Tag Archives: John Sebastian

Questions. One Answer.

As I seem to be on the macabre musical beat, I received an email from a friend of mine who recently saw John Sebastian. (She lives in a small college town in Iowa, so they have some non-arena-filling musicians coming to their burg.)

Some of you may be unfamiliar—so you think—with John Sebastian. He’s the guy who performed “Welcome Back,” the theme song for “Welcome Back, Kotter” (which I guarantee is now an ear worm for many of you.)

Now you know who he is.

Some of you will be familiar with “Summer in the City,” the song that’s pulled out for its driving beat, especially when it is hot outside (“back of my neck gettin’ dirty and gritty”). That was Sebastian in The Lovin’ Spoonful, which also had regrettable compositions including “You Didn’t Have to Be So Nice.” Seriously, it as saccharine as its title. But back in the ‘60s, not all was Janis stomping.

Sebastian played harmonica on Crosby, Stills, Nash & Young’s Déjà Vu. (Apparently pre-Young, he was asked to be part of the band. What line would musical history have taken had he gone that route?)

And some of you will know that Sebastian played harmonica on The Doors’ “Roadhouse Blues.” In addition to Morrison Hotel, Sebastian’s harmonica work appears on several songs on the In Concert recording.

Morrison, of course, is dead. Sebastian isn’t. He’s 73.

My friend wrote that he “is a very good guitar player and a GREAT harmonica player. However his voice is gone.”

Continue reading Questions. One Answer.

Lost Classic: The Lovin’ Spoonful – Hums Of The Lovin’ Spoonful

The Lovin’ SpoonfulHums Of The Lovin’ Spoonful Kama Sutra)

The Lovin’ Spoonful’s third record was one of those albums that suddenly found its way into my childhood collection, presumably a hand-me-down offering from my father when he figured out that the more time I spent dwelling in front of a record player was less time spent bugging him.

It’s true: at a very young age, I was enraptured by the hypnotizing 33 1/3 revolutions per minutes and would absorb every detail of each platter that mattered in my donated collection.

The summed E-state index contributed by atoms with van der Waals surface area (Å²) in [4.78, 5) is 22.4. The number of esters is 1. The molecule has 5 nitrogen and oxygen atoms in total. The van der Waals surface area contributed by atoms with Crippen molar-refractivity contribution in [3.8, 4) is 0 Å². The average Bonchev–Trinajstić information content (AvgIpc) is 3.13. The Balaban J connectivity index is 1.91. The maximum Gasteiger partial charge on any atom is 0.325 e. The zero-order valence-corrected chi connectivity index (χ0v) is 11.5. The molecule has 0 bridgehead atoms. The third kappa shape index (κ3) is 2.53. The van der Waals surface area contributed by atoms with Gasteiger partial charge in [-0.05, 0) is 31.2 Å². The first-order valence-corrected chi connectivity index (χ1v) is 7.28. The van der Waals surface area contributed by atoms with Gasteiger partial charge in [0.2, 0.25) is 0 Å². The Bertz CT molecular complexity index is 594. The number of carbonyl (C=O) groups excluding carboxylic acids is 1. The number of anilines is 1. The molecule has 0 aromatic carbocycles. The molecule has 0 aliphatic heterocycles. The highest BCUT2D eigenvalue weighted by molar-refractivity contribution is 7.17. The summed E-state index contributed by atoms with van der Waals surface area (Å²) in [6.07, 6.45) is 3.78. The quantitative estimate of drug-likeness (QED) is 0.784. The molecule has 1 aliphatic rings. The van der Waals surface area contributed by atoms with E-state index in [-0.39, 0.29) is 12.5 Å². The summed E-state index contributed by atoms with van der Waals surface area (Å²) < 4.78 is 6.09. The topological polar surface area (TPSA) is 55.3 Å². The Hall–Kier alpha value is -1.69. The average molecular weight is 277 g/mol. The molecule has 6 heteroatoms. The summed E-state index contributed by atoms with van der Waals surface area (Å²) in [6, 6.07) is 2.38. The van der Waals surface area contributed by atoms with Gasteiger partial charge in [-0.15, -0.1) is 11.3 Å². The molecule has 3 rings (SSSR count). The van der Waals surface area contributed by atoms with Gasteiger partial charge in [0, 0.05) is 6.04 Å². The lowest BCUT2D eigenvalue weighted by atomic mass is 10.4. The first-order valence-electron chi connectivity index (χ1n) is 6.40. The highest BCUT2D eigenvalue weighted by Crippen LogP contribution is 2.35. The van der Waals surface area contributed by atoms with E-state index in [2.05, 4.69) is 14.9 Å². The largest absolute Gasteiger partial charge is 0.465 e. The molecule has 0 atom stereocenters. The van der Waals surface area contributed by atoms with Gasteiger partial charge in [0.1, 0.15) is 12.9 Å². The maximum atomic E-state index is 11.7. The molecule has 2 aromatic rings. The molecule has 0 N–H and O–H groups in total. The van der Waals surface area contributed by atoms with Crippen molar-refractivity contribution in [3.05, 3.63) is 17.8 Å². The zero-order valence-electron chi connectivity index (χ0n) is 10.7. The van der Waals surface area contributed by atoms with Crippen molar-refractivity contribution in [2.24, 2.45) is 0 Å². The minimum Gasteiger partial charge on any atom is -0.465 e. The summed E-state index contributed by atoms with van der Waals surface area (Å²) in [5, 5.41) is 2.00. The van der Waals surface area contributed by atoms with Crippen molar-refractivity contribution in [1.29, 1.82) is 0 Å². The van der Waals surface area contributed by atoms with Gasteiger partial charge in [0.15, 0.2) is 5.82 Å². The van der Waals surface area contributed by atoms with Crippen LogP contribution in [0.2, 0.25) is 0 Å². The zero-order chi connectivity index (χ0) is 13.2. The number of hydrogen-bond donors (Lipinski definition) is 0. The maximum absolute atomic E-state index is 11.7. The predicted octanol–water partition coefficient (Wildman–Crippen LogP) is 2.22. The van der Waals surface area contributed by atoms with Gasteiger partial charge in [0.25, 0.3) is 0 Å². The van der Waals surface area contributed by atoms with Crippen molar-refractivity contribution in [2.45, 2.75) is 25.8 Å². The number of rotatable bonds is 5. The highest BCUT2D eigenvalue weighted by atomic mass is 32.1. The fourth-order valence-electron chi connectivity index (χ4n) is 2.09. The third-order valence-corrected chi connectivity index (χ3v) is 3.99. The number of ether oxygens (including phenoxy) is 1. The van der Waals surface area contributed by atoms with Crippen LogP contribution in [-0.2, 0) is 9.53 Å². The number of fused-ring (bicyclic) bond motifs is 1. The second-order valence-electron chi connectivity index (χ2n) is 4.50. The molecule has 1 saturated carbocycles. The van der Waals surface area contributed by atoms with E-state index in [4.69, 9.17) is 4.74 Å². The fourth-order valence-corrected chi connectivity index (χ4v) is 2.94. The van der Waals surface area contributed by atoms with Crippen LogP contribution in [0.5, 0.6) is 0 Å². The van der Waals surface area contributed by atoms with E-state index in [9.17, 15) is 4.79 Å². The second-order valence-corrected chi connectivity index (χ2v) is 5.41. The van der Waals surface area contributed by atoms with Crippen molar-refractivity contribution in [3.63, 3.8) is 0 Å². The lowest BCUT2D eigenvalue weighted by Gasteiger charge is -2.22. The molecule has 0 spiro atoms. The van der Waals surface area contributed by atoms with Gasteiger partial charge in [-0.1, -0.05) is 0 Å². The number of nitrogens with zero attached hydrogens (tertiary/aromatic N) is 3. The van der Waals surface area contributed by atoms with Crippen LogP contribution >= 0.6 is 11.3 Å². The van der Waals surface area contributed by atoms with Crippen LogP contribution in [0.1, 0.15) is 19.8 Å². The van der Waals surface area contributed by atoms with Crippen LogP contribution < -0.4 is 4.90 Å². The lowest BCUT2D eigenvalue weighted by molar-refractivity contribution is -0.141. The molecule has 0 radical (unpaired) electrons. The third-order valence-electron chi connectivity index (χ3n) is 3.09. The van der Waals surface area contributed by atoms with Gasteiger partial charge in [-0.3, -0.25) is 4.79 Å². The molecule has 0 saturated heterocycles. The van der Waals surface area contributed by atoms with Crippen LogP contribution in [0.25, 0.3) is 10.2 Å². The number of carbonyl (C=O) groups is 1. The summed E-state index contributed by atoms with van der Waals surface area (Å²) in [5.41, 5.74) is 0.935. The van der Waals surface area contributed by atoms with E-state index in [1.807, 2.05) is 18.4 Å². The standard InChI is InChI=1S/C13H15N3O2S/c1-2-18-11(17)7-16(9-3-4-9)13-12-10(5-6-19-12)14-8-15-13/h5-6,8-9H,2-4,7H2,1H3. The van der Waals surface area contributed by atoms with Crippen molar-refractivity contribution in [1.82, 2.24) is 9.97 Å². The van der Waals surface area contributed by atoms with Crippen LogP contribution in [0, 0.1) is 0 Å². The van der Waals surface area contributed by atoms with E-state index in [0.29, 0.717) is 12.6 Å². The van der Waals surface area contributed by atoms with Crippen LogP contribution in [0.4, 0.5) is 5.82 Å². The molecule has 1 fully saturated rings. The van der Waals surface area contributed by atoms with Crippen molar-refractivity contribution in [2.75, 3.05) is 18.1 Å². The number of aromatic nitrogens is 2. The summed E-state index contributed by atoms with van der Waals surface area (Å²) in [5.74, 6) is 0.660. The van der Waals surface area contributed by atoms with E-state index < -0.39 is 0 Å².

Hums Of The Lovin’ Spoonful was one of those records that mattered, only to be neglected and forgotten for many years afterwards, in many ways, the same way that public perception of the Spoonful themselves has followed.

Because, unless you’re the 13th Floor Elevators and have a bullshit patent on an “electric jug,” there’s not a lot of creative empathy if you call yourselves a jug band and play something referred to as “good time music.”

Hums is the record that actually attempts to demonstrate a wide diversity of styles, and most of the time it finds the band doing exactly that. From traditional folk, straight up rock, and even a legitimate attempt at country music, the Lovin’ Spoonful cram it all into this record, the last offering from the original line-up and their most compelling.

Spoonful vocalist John Sebastian pens all of the material, but the unsung hero is guitarist Zal Yanovsky who bounces between styles and genres so effortlessly that you’ll understand why R.E.M.’s Peter Buck is such an outspoken fan.

“Summer In The City” is the big hit that everyone’s familiar with, but Hums provided a pair of additional Top 10 hits with the gentle “Rain On The Roof” and that aforementioned attempt at country, “Nashville Cats,”  pre-dating The Byrds own foray into country music by a year or two.

“Nashville Cats” is such a convincing workout that even Flatt & Scruggs borrowed it for their own while Johnny Cash took a swipe at Hums’ “Darlin’ Companion” for his At San Quentin release.

With tack pianos, slide whistles, and a Jews harp in the mix, Hums Of The Lovin’ Spoonful is indeed good time music, but in the most inspirational way. It’s the sound of young men fully realizing the plethora of great music available to them, while trying to replicate the same sounds with respect and maturity.

The fact that their youth is reflected in their execution--the band is clearly having fun here--should not be a deterrent in discovering this forgotten gem. Hums Of The Lovin’ Spoonful plays like the unintentional classic record that it is, a collection of empathetic renditions of the music that inspired the band members, while inspiring a young boy in front of a record player who’s discovering music for the first time himself.

Video: The Lovin’ Spoonful – “Nashville Cats”

The Lovin' Spoonful - Nashville Cats

Video: The Lovin’ Spoonful – “Rain On The Roof”